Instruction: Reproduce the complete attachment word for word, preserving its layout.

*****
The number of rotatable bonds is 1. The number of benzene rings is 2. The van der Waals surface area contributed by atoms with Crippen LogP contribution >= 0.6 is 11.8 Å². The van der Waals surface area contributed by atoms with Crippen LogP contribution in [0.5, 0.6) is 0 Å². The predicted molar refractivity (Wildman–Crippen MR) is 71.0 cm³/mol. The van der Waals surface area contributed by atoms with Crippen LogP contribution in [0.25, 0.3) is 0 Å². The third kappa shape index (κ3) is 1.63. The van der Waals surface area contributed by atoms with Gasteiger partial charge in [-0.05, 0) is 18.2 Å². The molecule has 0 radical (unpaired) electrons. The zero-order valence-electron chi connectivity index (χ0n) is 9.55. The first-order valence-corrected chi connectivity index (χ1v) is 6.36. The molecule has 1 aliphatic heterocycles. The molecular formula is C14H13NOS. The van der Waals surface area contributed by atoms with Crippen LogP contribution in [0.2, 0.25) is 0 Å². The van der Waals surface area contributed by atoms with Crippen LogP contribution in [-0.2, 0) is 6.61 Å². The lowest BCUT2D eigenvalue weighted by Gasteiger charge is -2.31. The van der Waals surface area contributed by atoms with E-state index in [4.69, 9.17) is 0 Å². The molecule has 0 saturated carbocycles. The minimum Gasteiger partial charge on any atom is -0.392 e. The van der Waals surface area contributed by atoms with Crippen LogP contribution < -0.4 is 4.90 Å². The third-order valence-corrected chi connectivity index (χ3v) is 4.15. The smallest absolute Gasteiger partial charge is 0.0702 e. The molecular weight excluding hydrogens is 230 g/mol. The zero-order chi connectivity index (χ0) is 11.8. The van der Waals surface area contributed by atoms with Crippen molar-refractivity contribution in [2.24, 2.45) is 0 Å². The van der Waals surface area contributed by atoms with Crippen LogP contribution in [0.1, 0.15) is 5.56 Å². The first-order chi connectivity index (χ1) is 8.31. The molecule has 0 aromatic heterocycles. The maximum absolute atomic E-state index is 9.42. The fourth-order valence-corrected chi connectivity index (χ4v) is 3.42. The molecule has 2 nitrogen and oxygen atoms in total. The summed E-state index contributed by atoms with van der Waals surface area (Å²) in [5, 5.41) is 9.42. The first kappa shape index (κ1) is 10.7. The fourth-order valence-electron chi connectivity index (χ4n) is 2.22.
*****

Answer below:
The number of rotatable bonds is 1. The number of benzene rings is 2. The van der Waals surface area contributed by atoms with Crippen LogP contribution >= 0.6 is 11.8 Å². The van der Waals surface area contributed by atoms with Crippen LogP contribution in [0.5, 0.6) is 0 Å². The predicted molar refractivity (Wildman–Crippen MR) is 71.0 cm³/mol. The van der Waals surface area contributed by atoms with Crippen LogP contribution in [0.25, 0.3) is 0 Å². The third kappa shape index (κ3) is 1.63. The van der Waals surface area contributed by atoms with Gasteiger partial charge in [-0.05, 0) is 18.2 Å². The molecule has 0 radical (unpaired) electrons. The zero-order valence-electron chi connectivity index (χ0n) is 9.55. The first-order valence-corrected chi connectivity index (χ1v) is 6.36. The molecule has 1 aliphatic heterocycles. The molecular formula is C14H13NOS. The van der Waals surface area contributed by atoms with Crippen LogP contribution in [0.2, 0.25) is 0 Å². The van der Waals surface area contributed by atoms with Crippen LogP contribution in [-0.2, 0) is 6.61 Å². The lowest BCUT2D eigenvalue weighted by Gasteiger charge is -2.31. The van der Waals surface area contributed by atoms with E-state index in [4.69, 9.17) is 0 Å². The molecule has 0 saturated carbocycles. The minimum Gasteiger partial charge on any atom is -0.392 e. The van der Waals surface area contributed by atoms with Crippen LogP contribution < -0.4 is 4.90 Å². The third-order valence-corrected chi connectivity index (χ3v) is 4.15. The smallest absolute Gasteiger partial charge is 0.0702 e. The molecular weight excluding hydrogens is 230 g/mol. The zero-order chi connectivity index (χ0) is 11.8. The van der Waals surface area contributed by atoms with Crippen molar-refractivity contribution in [2.24, 2.45) is 0 Å². The van der Waals surface area contributed by atoms with Crippen LogP contribution in [0.1, 0.15) is 5.56 Å². The first-order chi connectivity index (χ1) is 8.31. The molecule has 0 aromatic heterocycles. The maximum absolute atomic E-state index is 9.42. The fourth-order valence-corrected chi connectivity index (χ4v) is 3.42. The molecule has 2 nitrogen and oxygen atoms in total. The summed E-state index contributed by atoms with van der Waals surface area (Å²) in [5, 5.41) is 9.42. The first kappa shape index (κ1) is 10.7. The fourth-order valence-electron chi connectivity index (χ4n) is 2.22.